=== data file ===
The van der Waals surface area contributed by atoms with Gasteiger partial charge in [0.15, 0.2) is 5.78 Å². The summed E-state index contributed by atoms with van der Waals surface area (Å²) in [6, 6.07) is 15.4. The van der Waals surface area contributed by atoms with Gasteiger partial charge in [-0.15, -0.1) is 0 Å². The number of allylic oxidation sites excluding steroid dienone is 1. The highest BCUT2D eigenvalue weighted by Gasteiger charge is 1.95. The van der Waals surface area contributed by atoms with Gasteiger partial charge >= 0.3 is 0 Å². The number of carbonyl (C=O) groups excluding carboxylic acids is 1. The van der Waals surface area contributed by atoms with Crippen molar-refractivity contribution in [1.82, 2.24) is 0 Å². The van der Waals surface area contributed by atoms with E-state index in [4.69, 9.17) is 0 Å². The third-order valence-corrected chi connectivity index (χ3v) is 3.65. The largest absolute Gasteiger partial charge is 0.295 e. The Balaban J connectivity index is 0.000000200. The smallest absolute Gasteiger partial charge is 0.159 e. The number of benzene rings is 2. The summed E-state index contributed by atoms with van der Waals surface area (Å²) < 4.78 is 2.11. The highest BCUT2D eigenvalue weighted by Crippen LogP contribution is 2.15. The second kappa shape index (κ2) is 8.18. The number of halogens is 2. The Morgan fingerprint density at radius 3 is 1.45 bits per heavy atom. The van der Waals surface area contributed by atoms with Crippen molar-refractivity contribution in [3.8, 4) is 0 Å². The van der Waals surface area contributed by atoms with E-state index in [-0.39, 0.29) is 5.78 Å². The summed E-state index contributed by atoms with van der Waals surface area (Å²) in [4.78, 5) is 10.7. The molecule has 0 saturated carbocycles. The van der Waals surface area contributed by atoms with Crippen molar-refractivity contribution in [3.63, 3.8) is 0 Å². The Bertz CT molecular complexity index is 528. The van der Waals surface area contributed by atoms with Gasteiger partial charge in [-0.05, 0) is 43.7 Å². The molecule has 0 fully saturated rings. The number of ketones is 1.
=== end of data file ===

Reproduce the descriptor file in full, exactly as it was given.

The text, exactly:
The van der Waals surface area contributed by atoms with Gasteiger partial charge in [0.15, 0.2) is 5.78 Å². The summed E-state index contributed by atoms with van der Waals surface area (Å²) in [6, 6.07) is 15.4. The van der Waals surface area contributed by atoms with Gasteiger partial charge in [-0.15, -0.1) is 0 Å². The number of allylic oxidation sites excluding steroid dienone is 1. The highest BCUT2D eigenvalue weighted by Gasteiger charge is 1.95. The van der Waals surface area contributed by atoms with Gasteiger partial charge >= 0.3 is 0 Å². The number of carbonyl (C=O) groups excluding carboxylic acids is 1. The van der Waals surface area contributed by atoms with Crippen molar-refractivity contribution in [1.82, 2.24) is 0 Å². The van der Waals surface area contributed by atoms with E-state index in [4.69, 9.17) is 0 Å². The third-order valence-corrected chi connectivity index (χ3v) is 3.65. The largest absolute Gasteiger partial charge is 0.295 e. The Balaban J connectivity index is 0.000000200. The smallest absolute Gasteiger partial charge is 0.159 e. The number of benzene rings is 2. The summed E-state index contributed by atoms with van der Waals surface area (Å²) < 4.78 is 2.11. The highest BCUT2D eigenvalue weighted by Crippen LogP contribution is 2.15. The second kappa shape index (κ2) is 8.18. The number of halogens is 2. The Morgan fingerprint density at radius 3 is 1.45 bits per heavy atom. The van der Waals surface area contributed by atoms with Crippen molar-refractivity contribution in [3.8, 4) is 0 Å². The van der Waals surface area contributed by atoms with E-state index in [-0.39, 0.29) is 5.78 Å². The summed E-state index contributed by atoms with van der Waals surface area (Å²) in [4.78, 5) is 10.7. The molecule has 0 saturated carbocycles. The van der Waals surface area contributed by atoms with Crippen molar-refractivity contribution in [3.63, 3.8) is 0 Å². The Bertz CT molecular complexity index is 528. The van der Waals surface area contributed by atoms with Gasteiger partial charge in [-0.05, 0) is 43.7 Å². The molecule has 0 fully saturated rings. The number of ketones is 1.